Your sex determines how much you say “um” or “uh”

“So, um, let’s get started.” 

We all do it. You’re talking away and for a brief moment, a fact eludes you. Or you lose track of exactly what to say next. Or you’re nervous and just plain blank out for a moment. To buy yourself a little time, you throw out an “uh” or “um” or “like” or “sooooo.” There is a long list of verbal fillers like this. In fact, linguists study so-called “disfluency” and have found that as many as 6% of the words we use may be fillers that serve more as punctuation than to express meaning.

In fact, the study of these fillers is quite advanced. Wikipedia maintains a list of fillers in different languages that includes hundreds of examples. One academic study of 14,000 conversations in English found that men are more likely to use “uh” while women use “um.” That usage changes over time, so regardless of your sex you can look forward to saying more “uh” and less “um” as you get older.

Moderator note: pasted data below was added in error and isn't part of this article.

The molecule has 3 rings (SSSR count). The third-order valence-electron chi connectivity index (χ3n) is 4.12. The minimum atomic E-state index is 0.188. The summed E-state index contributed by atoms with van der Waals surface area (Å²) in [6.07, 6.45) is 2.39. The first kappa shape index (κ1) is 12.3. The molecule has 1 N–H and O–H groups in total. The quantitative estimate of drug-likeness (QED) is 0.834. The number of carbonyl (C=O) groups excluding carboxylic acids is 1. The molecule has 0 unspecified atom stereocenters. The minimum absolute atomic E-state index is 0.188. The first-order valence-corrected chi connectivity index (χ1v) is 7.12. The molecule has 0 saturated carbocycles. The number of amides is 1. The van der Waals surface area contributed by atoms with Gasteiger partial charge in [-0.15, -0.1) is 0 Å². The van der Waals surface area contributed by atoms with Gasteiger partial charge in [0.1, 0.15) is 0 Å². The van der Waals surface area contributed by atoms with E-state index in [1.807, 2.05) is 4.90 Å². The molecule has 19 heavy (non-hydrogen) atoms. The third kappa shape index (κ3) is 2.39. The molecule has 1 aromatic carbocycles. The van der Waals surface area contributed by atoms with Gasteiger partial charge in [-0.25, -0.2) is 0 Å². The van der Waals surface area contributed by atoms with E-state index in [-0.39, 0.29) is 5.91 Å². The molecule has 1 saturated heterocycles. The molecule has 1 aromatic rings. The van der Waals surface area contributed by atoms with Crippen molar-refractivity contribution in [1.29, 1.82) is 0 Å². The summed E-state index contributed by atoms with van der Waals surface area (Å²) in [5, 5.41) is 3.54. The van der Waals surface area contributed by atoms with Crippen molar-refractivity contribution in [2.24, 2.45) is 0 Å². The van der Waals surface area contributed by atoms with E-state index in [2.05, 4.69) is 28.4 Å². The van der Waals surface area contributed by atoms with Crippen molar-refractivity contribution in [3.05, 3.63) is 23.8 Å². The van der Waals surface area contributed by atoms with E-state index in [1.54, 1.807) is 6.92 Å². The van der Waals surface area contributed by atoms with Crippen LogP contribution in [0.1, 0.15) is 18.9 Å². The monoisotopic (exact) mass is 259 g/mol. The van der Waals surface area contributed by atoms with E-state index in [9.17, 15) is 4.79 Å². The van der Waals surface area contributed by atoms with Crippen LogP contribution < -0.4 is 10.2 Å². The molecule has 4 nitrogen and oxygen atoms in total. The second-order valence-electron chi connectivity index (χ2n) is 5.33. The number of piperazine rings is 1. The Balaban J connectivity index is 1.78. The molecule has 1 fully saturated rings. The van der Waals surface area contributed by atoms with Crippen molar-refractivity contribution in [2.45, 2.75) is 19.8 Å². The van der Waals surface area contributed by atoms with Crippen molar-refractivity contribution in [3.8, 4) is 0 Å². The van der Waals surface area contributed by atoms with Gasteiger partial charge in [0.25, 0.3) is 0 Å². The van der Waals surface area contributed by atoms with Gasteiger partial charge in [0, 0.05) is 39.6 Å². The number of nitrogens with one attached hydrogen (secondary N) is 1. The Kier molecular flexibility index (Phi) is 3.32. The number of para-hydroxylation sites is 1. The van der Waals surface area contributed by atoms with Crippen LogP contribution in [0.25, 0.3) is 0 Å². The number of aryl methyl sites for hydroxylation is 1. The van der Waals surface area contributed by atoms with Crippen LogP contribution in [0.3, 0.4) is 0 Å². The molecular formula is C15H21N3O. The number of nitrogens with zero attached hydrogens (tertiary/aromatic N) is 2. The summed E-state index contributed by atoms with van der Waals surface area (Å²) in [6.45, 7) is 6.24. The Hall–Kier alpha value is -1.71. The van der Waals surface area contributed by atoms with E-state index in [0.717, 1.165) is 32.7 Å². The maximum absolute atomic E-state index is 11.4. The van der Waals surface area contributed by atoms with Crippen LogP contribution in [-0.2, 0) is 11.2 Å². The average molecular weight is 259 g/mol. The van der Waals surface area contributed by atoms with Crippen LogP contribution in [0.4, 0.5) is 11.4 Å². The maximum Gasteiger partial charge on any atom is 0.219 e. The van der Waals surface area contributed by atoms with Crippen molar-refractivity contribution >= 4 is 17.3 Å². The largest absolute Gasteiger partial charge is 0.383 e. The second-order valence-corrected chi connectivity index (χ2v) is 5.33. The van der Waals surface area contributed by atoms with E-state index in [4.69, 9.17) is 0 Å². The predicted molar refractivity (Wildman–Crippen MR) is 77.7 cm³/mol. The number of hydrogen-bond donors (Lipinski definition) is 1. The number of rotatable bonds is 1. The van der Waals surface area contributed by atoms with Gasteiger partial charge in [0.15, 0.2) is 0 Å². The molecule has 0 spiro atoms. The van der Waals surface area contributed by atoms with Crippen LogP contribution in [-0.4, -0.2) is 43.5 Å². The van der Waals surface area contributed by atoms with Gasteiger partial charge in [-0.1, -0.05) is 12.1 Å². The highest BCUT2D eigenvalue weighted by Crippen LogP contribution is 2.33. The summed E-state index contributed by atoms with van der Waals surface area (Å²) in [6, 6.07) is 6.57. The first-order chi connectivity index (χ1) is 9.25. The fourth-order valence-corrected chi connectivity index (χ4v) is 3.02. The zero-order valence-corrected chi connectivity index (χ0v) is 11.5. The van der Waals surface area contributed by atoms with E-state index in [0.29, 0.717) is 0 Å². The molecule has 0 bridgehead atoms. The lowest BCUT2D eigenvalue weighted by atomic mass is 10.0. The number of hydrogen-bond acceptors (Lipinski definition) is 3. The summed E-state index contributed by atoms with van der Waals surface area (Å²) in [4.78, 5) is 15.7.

There are some basic tips for stopping the overuse of verbal fillers like “like”: relax, take a deep breath, don’t let your thoughts race too far ahead of your brain, and substitute silence for, uh, verbal fillers.Entefy’s enFacts are illuminating nuggets of information about the intersection of communications, artificial intelligence, security and cyber privacy, and the Internet of Things. Have an idea for an enFact? We would love to hear from you.